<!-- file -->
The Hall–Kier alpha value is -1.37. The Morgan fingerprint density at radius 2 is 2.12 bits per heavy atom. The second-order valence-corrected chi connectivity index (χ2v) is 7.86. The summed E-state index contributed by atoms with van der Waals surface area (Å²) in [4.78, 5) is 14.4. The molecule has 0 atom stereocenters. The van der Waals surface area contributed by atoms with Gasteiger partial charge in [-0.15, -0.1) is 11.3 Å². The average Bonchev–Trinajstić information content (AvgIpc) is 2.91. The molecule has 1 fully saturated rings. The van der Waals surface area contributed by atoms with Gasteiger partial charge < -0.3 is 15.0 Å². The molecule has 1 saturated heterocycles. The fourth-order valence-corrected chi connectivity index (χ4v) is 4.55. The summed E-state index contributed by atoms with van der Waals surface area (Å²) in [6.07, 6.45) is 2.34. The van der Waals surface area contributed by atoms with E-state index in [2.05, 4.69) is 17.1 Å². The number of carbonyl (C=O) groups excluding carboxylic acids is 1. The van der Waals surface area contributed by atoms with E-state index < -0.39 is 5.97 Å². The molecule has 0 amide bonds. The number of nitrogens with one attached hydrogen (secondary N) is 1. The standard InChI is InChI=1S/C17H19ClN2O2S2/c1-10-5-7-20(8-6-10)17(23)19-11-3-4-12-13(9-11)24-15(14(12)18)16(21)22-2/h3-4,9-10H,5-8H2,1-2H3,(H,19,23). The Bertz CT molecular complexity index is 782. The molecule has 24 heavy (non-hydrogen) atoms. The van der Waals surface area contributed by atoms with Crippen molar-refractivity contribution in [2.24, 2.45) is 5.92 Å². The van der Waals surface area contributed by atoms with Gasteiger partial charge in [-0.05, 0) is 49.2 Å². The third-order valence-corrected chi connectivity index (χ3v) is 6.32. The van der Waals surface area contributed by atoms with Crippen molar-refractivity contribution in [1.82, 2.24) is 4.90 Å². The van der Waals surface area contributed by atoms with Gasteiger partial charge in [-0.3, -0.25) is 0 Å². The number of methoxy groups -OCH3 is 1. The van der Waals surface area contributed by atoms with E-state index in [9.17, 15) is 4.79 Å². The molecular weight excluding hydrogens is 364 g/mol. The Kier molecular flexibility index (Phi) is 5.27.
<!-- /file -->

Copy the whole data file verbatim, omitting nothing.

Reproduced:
The Hall–Kier alpha value is -1.37. The Morgan fingerprint density at radius 2 is 2.12 bits per heavy atom. The second-order valence-corrected chi connectivity index (χ2v) is 7.86. The summed E-state index contributed by atoms with van der Waals surface area (Å²) in [4.78, 5) is 14.4. The molecule has 0 atom stereocenters. The van der Waals surface area contributed by atoms with Gasteiger partial charge in [-0.15, -0.1) is 11.3 Å². The average Bonchev–Trinajstić information content (AvgIpc) is 2.91. The molecule has 1 fully saturated rings. The van der Waals surface area contributed by atoms with Gasteiger partial charge < -0.3 is 15.0 Å². The molecule has 1 saturated heterocycles. The fourth-order valence-corrected chi connectivity index (χ4v) is 4.55. The summed E-state index contributed by atoms with van der Waals surface area (Å²) in [6.07, 6.45) is 2.34. The van der Waals surface area contributed by atoms with E-state index in [2.05, 4.69) is 17.1 Å². The number of carbonyl (C=O) groups excluding carboxylic acids is 1. The van der Waals surface area contributed by atoms with E-state index < -0.39 is 5.97 Å². The molecule has 0 amide bonds. The number of nitrogens with one attached hydrogen (secondary N) is 1. The standard InChI is InChI=1S/C17H19ClN2O2S2/c1-10-5-7-20(8-6-10)17(23)19-11-3-4-12-13(9-11)24-15(14(12)18)16(21)22-2/h3-4,9-10H,5-8H2,1-2H3,(H,19,23). The Bertz CT molecular complexity index is 782. The molecule has 24 heavy (non-hydrogen) atoms. The van der Waals surface area contributed by atoms with Crippen molar-refractivity contribution in [2.24, 2.45) is 5.92 Å². The van der Waals surface area contributed by atoms with Gasteiger partial charge in [-0.05, 0) is 49.2 Å². The third-order valence-corrected chi connectivity index (χ3v) is 6.32. The van der Waals surface area contributed by atoms with Crippen molar-refractivity contribution in [1.82, 2.24) is 4.90 Å². The van der Waals surface area contributed by atoms with Gasteiger partial charge in [-0.3, -0.25) is 0 Å². The number of methoxy groups -OCH3 is 1. The van der Waals surface area contributed by atoms with E-state index in [9.17, 15) is 4.79 Å². The molecular weight excluding hydrogens is 364 g/mol. The Kier molecular flexibility index (Phi) is 5.27.